Menopausal women and their doctors are reporting good results with
bioidentical hormones, but use of these plant-based substances is
unregulated, leaving some experts worried.
Amy Dodd understands some people see her as a guinea pig—in fact, she uses that term
herself. The hormones that Dodd, 57, has taken for about a year to fight hot flashes and
falling energy levels aren’t backed by comprehensive or long-term safety studies. While
doctors who prescribe them say small studies and patient evidence suggest they’re no riskier
than standard synthetic hormone replacement therapy—and perhaps less so—others aren’t
convinced they’re the right answer for women dealing with symptoms of menopause and aging.
But Dodd—along with her older sister and several of her friends—have embraced the
medications, known as compounded bioidentical hormones. They and their doctors believe the
plant-based hormones, mixed by pharmacists to mimic the natural hormones that are in a
woman’s body before menopause, are a reliable addition to the list of treatment options for
women who are suffering through menopause.
“My quality of life is just so good right now that I don’t think about it,” says Dodd, who lives in
Chesapeake. “I have had tremendous results. I feel better overall, I’m not as foggy and I have
more stamina and energy. The hot flashes, which I’d had every day, went away.” Asked how
long she’d stay on bioidenticals, Dodd responds: “I will take them as long as my doctor
recommends it. I feel very confident with her guiding me because she is really monitoring me.
She has spent a lot of time with me right from the beginning and has tailored this treatment to
Bioidentical hormones recently have grabbed headlines thanks to attention from celebrity
fitness guru Suzanne Somers, a strong proponent, and Oprah Winfrey. Local women and
doctors who use and prescribe the pills, gels and creams say they’ve had remarkable results
with the products, which aren’t regulated by the Food and Drug Administration.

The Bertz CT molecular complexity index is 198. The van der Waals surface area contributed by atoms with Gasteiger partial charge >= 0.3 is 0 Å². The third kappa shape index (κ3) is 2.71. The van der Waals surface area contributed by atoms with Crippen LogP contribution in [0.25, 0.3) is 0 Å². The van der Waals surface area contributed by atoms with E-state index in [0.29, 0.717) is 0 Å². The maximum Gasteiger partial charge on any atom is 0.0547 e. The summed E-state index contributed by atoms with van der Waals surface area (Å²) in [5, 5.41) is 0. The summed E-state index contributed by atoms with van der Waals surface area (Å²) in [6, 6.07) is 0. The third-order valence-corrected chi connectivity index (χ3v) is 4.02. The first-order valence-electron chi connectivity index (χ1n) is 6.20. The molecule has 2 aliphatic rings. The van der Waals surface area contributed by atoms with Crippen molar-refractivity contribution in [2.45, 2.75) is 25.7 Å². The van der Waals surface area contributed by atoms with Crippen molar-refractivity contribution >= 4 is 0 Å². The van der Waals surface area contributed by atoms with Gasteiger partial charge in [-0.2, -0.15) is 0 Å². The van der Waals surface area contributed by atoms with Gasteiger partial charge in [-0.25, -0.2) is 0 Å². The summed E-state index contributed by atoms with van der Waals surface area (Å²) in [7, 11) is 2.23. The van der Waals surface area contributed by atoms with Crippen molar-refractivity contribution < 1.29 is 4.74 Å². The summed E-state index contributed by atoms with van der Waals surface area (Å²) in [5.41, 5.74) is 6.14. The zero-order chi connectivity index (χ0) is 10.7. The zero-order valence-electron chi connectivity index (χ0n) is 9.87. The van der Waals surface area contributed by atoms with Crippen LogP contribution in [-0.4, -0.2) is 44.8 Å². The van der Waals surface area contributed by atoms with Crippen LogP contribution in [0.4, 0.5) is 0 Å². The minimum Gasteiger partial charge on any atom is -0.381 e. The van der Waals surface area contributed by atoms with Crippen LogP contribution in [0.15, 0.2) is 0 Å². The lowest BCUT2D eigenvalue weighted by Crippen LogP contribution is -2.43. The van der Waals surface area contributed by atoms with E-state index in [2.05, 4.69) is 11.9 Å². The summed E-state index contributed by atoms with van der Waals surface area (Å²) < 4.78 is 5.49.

But many in the medical community are wary of that growing popularity, worrying about the
lack of quality control and standardization of ingredients and doses, which the FDA requires
for medications it approves. The American Medical Association recently stressed that there is
no credible evidence that bioidenticals are safer than traditional estrogen and progesterone
treatments. The group also is concerned about for-profit businesses making unproven claims
and possibly selling unsafe products.
Compounded bioidenticals—which are different from hormones that are approved by the
FDA—rely on an individual pharmacist’s work, rather than on set guidelines for production as
based on rigorous clinical trials, says Dr. David Archer, a professor of obstetrics and
gynecology at Eastern Virginia Medical School in Norfolk and a past president of the North
American Menopause Society.
“I’m not knocking the compounding pharmacists,” says Archer, also director of EVMS’ Clinical
Research Center. “I’m just saying that there is a greater variability involved that has never
been tested or assessed.” Patients also shouldn’t believe there are no risks of serious
problems with bioidenticals, just as there are with synthetic hormones, Archer adds. Those
dangers include a higher risk of stroke and blood clots. “The implication that if you get
something ‘tailor-made’ for you and ‘exactly like your body makes,’ then you’ll have no side
effects—that really is not accurate,” he says.
Doctors who prescribe bioidenticals say women are getting significant relief and, in their
experience, not dealing with side effects. In some cases, patients feel so much better that they
can wean off antidepressants prescribed for post-menopausal mood swings. Some of the
doctors are so confident about the treatment that they take compounded hormones
“I can’t tell you how many women have walked through my door and just said, ‘Thank you,’”
says Dr. Linda Long, a gynecologist and co-owner of Synergy, an integrative medical center in
Chesapeake that specializes in bioidentical hormones. “Maybe 20 years from now we’ll realize